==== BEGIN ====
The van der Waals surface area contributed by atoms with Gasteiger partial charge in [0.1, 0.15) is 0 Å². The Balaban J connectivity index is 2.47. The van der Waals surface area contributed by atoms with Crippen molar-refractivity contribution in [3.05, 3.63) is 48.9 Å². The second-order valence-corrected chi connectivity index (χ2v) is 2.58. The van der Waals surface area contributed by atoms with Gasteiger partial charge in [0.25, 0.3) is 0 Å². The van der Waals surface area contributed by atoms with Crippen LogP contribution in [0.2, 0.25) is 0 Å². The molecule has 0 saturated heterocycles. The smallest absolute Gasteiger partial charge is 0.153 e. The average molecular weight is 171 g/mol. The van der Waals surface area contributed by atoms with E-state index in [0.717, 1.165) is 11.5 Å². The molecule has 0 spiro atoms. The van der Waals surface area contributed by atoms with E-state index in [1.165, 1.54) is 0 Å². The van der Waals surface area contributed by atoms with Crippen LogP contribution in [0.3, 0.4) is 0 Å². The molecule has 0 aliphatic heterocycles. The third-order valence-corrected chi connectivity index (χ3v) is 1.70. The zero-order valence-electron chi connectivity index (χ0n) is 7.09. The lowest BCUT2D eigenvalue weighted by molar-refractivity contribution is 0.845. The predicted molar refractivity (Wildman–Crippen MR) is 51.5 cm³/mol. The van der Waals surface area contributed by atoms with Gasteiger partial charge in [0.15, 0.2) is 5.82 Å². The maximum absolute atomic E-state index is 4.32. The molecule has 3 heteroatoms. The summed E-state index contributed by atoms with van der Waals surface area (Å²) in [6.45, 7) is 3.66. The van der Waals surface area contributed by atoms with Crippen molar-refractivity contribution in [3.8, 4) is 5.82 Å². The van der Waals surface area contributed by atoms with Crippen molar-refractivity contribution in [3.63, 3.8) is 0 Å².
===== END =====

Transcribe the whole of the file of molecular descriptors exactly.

The van der Waals surface area contributed by atoms with Gasteiger partial charge in [0.1, 0.15) is 0 Å². The Balaban J connectivity index is 2.47. The van der Waals surface area contributed by atoms with Crippen molar-refractivity contribution in [3.05, 3.63) is 48.9 Å². The second-order valence-corrected chi connectivity index (χ2v) is 2.58. The van der Waals surface area contributed by atoms with Gasteiger partial charge in [0.25, 0.3) is 0 Å². The van der Waals surface area contributed by atoms with Crippen LogP contribution in [0.2, 0.25) is 0 Å². The molecule has 0 saturated heterocycles. The smallest absolute Gasteiger partial charge is 0.153 e. The average molecular weight is 171 g/mol. The van der Waals surface area contributed by atoms with E-state index in [0.717, 1.165) is 11.5 Å². The molecule has 0 spiro atoms. The van der Waals surface area contributed by atoms with E-state index in [1.165, 1.54) is 0 Å². The van der Waals surface area contributed by atoms with Crippen LogP contribution in [0.3, 0.4) is 0 Å². The molecule has 0 aliphatic heterocycles. The third-order valence-corrected chi connectivity index (χ3v) is 1.70. The zero-order valence-electron chi connectivity index (χ0n) is 7.09. The lowest BCUT2D eigenvalue weighted by molar-refractivity contribution is 0.845. The predicted molar refractivity (Wildman–Crippen MR) is 51.5 cm³/mol. The van der Waals surface area contributed by atoms with Gasteiger partial charge in [0.15, 0.2) is 5.82 Å². The maximum absolute atomic E-state index is 4.32. The molecule has 3 heteroatoms. The summed E-state index contributed by atoms with van der Waals surface area (Å²) in [6.45, 7) is 3.66. The van der Waals surface area contributed by atoms with Crippen molar-refractivity contribution in [3.8, 4) is 5.82 Å². The van der Waals surface area contributed by atoms with Crippen molar-refractivity contribution in [3.63, 3.8) is 0 Å².